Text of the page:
Team-mates, opponents and managers have led the tributes to the "fearless" Tony Keady after the Galway hurling legend passed away aged 53.

The former Hurler of the Year, who was in attendance for Galway’s one-point win over Tipperary in last weekend’s All-Ireland semi-final, took ill earlier this week and was rushed to University Hospital Galway where he was treated in the intensive care unit.

It was ultimately a battle he lost and there has been a nationwide outpouring of tributes laid upon a key member of the Tribesmens' last All-Ireland winning team of 1988.

Conor Hayes captained the victorious sides in 1987 and 1988 from full-back, and remembers the stability Keady brought in a decorated half-back line.

"He was such a gifted hurler. I often played behind him and I always was confident with Tony in front of me," he told RTÉ Sport.

"When it came to 50/50 balls, he was dominant and then he could pick out a pass. He’s probably similar to Tadhg de Búrca now for Waterford.

"People ask me how he would get on in the modern game and I have no doubt he would excel. He was so naturally gifted and was a brilliant distributor of the ball."

Keady is survived by his wife Margaret and their four young children and Hayes says the hurling blood is running through the household.

"He was such a proud family man.

"I called up to his house recently and there is a mini Croke Park out the back. I was putting up nets so we could go practicing frees."

Like the rest of the community, he is struggling to process the passing of a former team-mate.

"It’s harder to come to terms with it when I was only remarking how fit and healthy he looked recently" – but fondly remembers his ultra-relaxed approach to the big Championship days.

"He used to joke that a 65 was close-range free"

"While the rest of us might have been anxious on the day, Tony took it all in his stride.

"Sometimes before a game you’d give him a bit of a dig, to get him going, it was like he was too relaxed, but it made no difference. He always went out and played out of his skin.

"Sometimes people worried about his attitude and in training and in League games, but when it came to the Championship, he stood up.

"And he was so good at long range frees, he could drive them over from 80, 90 metres. He used to joke that a 65 was close-range free!"

President Michael D Higgins has also spoken of his sadness at the news: "It is with deep sadness I have learned of the death of legendary Galway hurler Tony Keady.

"A two-time All Ireland winner, Tony was one of only three Galway hurlers to be awarded the title of Hurler of the Year, which he won in 1988.

"He will be missed by all his colleagues in Killimordaly GAA Club, and by the hurling and GAA community at large.

"Sabina and I wish to express our deepest sympathy to his wife Margaret, his four children, his friends and colleagues."

Cyril Farrell, Keady’s Galway manager for his seven-year inter-county career, agreed with the notion that Keady was the master at rising to the big occasion.

"He came in to me as a young lad and was a brilliant hurler and a brilliant player. The bigger the occasion the better he played.

"He believed if there was 70,000 in Croke Park then they came to see him playing. He’d say ‘this is what we’re training for'.

"He was a free spirit, it’s hard to believe it, he was in great form and you talk about fitness – he was as fit as a fiddle," Farrell added.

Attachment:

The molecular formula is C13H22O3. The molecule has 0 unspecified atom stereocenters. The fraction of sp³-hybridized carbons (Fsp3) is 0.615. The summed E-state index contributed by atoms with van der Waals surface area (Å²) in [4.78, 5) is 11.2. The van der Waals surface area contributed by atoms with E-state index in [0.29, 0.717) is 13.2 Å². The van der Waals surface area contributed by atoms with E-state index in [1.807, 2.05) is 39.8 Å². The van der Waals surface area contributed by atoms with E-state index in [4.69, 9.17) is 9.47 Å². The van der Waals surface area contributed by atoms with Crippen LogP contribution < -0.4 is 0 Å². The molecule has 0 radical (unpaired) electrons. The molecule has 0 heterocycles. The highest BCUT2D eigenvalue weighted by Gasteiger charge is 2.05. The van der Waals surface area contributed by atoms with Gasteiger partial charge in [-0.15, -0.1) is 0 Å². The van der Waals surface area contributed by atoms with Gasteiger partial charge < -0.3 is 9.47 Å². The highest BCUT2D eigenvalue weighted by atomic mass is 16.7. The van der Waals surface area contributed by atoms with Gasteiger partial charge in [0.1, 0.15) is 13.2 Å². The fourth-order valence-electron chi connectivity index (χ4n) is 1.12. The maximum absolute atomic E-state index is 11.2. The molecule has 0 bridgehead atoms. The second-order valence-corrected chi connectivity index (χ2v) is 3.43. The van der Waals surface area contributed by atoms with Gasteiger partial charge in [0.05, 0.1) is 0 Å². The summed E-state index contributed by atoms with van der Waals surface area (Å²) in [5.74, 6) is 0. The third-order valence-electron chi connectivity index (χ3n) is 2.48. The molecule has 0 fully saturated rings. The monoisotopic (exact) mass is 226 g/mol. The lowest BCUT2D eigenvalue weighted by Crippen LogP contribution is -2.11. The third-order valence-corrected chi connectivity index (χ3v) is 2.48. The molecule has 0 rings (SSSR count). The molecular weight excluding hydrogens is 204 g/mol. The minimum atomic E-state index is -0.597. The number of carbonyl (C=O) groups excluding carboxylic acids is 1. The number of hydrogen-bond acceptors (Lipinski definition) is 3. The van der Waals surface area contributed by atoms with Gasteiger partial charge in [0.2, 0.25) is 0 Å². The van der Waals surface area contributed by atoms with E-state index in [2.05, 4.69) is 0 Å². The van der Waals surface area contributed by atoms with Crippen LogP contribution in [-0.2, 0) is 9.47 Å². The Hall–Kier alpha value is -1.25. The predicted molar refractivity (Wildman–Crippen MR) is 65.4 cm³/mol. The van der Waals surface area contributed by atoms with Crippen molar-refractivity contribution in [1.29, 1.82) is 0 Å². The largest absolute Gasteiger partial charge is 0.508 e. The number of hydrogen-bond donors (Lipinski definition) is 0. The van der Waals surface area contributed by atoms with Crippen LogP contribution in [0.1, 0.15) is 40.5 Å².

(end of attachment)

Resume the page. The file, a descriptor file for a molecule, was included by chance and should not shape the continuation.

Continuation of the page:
"Your heart would go out to Margaret and the kids, they had a few days there in the hospital and hoping and hoping and everyone was hoping because this character was bigger than life and so fit and strong."

Tomás Mulcahy encountered the Galway "stalwart" on a number of occasions during his Cork playing days and believes the famous half-back trio of Keady flanked by Gerry McInerney and Pete Finnerty was one of the best in the business.

"They were probably the most famous half backline that we ever spoke about back in that era," he told RTÉ Sport.

"They were a brilliant force. They were great buddies off the field and on it they were fantastic players. To beat Galway, you had to beat the three of them."

Mulcahy enjoyed the bragging rights in the All-Ireland Final wins over Galway in 1986 and 1990, but says it was hard-earned.

"I was on Tony on both days. We had great battles. There was a lot that went on the field of play, but afterwards we met over the years and we’d laugh and joke about the days we had in Croke Park. They were great occasions.

"He gave as good as he got, I gave as good as I got. He was a fantastic reader and passer, a stalwart and who had a fierce presence at centre back."

"At 53 years of age, it’s just too young for life to be taken away from you. You are losing a serious iconic figure, a guy that lit up the hurling world."

The All-Ireland winning captain added the GAA will be a poorer place in the absence of the teak-tough defender.  

"At 53 years of age, it’s just too young for life to be taken away from you. You are losing a serious iconic figure, a guy that lit up the hurling world."

Keady won his first senior medal in 1987, two years after making his senior bow,  but was controversially banned for playing in the United States in 1989 and missed the semi-final loss to eventual winners Tipperary.

His exploits in 1988 earned a second All-Star award and the Hurler of the Year crown and he played in a fifth All-Ireland final in six years when Cork defeated them in 1990.

Keady was only the third Galway man to win the Hurler of the Year award - Joe Connolly in 1980 and Joe Cooney in '87 were the others - and nobody from the county has won it since.